Networking At Its Finest


If it so happens that you wasting your money and time when you are attending conferences you should pay close attention to the following tips that will help you become more efficient and create extremely fruitful business connections.

Given my profession, attending conferences is a must, not only as a speaker but also as an attendee. However, even in the case of experienced entrepreneurs it so happens that sometimes they feel like they don’t get their money’s worth after attending a conference. In my opinion, the main problem consists in not attending classes or not receiving training which should teach you what to do and what tools to use during a conference to maximize my experience.

Recently, I came across Tyler Wagner’s book called “Conference Crushing” which is an Amazon bestseller. This book provides extremely useful insight into creating business connections.

The tips that I found the most interesting in the book were as follows:

So, you’re getting ready to attend a conference and you don’t know what you are going to do and how to create meaningful dialogue. How do you start a networking conversation? Make sure you do your research beforehand regarding the businesspeople that attend the conference. This will provide an enormous advantage and facilitate your insertion into a meaningful dialogue rather than just asking plain old boring questions such as “What do you do”.

While some people consider this aspect to be a tad creepy, I always feel impressed when a person I am meeting for the first time knows several aspects about me or my activity in the field. This in turn determines me to learn more about the person I am talking to. Moreover, the probability of assuming that said person is trying to sell me on something drastically decreases.
Before the Conference

The book proves to be a useful tool to learn how experts get things done in the networking environment. For example, the book offers an example of an introvert person and ways on how he or she can surpass most of the hurdles. Tyler suggests that after the conversation has begun, you should continue and ask open-minded questions. It’s a proven fact in the business environment that, the less you say, the more the person you’re talking to likes you. After the conversation has run its course you should end with the usual “It was a pleasure meeting you. I had an amazing conversation”. This will ensure you’ve just made a connection for life.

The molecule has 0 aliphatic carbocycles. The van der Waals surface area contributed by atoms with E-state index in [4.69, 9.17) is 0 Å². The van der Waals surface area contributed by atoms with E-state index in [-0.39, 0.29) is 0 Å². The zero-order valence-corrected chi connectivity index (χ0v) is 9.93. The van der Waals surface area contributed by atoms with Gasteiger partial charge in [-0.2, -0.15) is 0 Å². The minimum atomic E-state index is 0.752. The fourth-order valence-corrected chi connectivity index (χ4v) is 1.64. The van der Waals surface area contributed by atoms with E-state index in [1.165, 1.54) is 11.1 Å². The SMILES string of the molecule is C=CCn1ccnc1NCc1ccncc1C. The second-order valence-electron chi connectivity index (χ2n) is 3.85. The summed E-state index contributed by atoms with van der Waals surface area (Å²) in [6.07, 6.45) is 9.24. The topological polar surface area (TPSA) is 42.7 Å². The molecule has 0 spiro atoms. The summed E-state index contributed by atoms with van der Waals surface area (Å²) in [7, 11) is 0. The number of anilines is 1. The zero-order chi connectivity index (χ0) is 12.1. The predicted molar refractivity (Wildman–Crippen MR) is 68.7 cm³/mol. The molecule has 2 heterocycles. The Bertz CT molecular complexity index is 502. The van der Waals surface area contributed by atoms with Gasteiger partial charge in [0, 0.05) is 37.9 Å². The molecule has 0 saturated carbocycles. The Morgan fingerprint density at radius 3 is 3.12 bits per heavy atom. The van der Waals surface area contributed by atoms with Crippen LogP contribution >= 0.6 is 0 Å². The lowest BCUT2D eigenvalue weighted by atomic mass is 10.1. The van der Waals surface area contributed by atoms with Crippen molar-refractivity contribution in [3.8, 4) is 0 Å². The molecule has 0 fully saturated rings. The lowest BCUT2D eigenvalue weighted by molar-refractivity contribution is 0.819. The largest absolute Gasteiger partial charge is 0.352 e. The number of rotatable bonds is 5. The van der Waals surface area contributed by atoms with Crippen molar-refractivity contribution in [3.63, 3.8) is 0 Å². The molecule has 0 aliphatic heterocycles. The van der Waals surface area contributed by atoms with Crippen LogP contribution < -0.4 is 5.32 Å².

In the book, Tyler suggests that in order to maximize the conference experience you should “fall in love with the people”, which translates into accepting them unconditionally and notice how the wheels in their heads are turning. Moreover, you should make the people around you feel comfortable. In turn, they will most definitely return the favor.

Last but not least, Tyler offers some cool tricks which you should apply after the conference. The most interesting one is to take notes during the conference and sending out several notes to the people you’ve just met or posting them to the groups you’ve just formed as a result of the conference. By doing this, you ensure to offer value back to the newly established connections. Moreover, they will feel indebted when you decide to reach out for a follow-up. Given what you’ve learned, if you consider that two attendees hit it off, you should add that to the narrative. The best way to approach a conference and maximize its experience is by using a systematic approach which encompasses planning and the purposeful follow-up.

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